This is the third in a four-part series on BigLaw jobs. Find the first installment describing BigLaw here and the second installment here on parsing through BigLaw firms to generate an application list. Okay, so now you know which firms interest you, how do you make them interested in you? What does the application process look like for BigLaw? And what’s the deal with this … Continue reading When “OCI” Stands for “Oh, Crap, Interviews?!?”: Applying to BigLaw
BigLaw is often touted as the way law students Make It™. But, the BigLaw search was also one of the times I was most palpably conscious of my First Gen-ness because the entire process is so foreign to anyone outside the legal profession. I had never even heard of “BigLaw” before law school, so I didn’t have a single clue what pompous gibberish people were speaking when they … Continue reading So You Want to Be a BigLaw Attorney…
Picture this: you are asked to email your application for your dream summer job. You have your resume, cover letter, and references at the ready. You are ready to apply… but are you? Are you sure your materials are in the correct format? Do you know what to put in the email body? Is your signature correct? Do you have a signature? Is your email … Continue reading Writing Professional Emails 101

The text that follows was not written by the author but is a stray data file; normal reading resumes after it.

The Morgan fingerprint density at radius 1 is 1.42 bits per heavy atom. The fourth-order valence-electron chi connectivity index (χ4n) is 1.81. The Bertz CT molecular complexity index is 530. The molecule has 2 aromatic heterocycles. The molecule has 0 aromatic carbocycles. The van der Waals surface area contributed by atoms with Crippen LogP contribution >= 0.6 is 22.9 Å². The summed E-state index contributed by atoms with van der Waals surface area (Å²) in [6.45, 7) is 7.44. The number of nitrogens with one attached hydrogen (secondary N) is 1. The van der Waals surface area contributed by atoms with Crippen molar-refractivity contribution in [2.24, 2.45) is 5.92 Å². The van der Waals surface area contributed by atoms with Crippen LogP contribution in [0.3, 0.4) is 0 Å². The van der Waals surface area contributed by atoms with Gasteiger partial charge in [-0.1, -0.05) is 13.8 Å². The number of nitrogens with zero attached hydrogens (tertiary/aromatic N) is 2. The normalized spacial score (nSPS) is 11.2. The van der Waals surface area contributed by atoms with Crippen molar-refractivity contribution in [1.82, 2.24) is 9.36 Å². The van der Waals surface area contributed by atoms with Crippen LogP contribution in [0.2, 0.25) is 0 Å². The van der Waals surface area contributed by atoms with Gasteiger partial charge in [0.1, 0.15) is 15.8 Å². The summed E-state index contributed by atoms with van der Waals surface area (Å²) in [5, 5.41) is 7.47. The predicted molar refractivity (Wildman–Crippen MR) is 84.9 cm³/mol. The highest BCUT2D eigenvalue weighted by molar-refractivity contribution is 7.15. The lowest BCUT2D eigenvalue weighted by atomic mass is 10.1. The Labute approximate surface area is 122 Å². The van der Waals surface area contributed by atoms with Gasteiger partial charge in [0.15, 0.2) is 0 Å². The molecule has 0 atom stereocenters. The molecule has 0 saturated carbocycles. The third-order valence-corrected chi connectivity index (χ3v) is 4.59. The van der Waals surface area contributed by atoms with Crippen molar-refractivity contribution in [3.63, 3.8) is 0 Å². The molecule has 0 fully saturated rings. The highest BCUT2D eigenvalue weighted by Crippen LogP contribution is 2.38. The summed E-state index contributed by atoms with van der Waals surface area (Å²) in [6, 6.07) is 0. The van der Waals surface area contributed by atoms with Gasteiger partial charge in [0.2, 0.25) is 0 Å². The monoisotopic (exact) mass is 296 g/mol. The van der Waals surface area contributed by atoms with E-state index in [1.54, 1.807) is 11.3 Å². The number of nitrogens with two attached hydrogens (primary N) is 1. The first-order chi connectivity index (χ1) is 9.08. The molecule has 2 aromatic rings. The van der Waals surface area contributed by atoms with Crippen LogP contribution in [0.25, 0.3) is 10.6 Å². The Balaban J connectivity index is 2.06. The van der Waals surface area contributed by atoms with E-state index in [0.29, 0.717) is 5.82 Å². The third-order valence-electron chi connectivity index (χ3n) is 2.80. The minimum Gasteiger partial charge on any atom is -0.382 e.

“Soft skills” are essential for young lawyers and law students to succeed. Soft skills are personal attributes that enable someone to interact harmoniously with others, such as communication, presentation skill, time management, and networking. Each of those skills add value to your career and distinguish you as a candidate. This article focuses on a particularly tricky but essential one: networking. “It’s not what you know, … Continue reading Networking: Yes, You Have to Do It, But Yes, You Can Do It.
You have probably seen your share of parties. You may have gone (or still go to) to happy hour with some friends, or even have a nightcap to help you sleep. In law school, alcohol is a staple. Many events hinge on the use of alcohol; and some lawyers and judges may even avoid events without alcohol. On top of that, there is pressure to drink– peer pressure from your friends and the larger social pressure that all lawyers drink. … Continue reading Alcoholism and the Law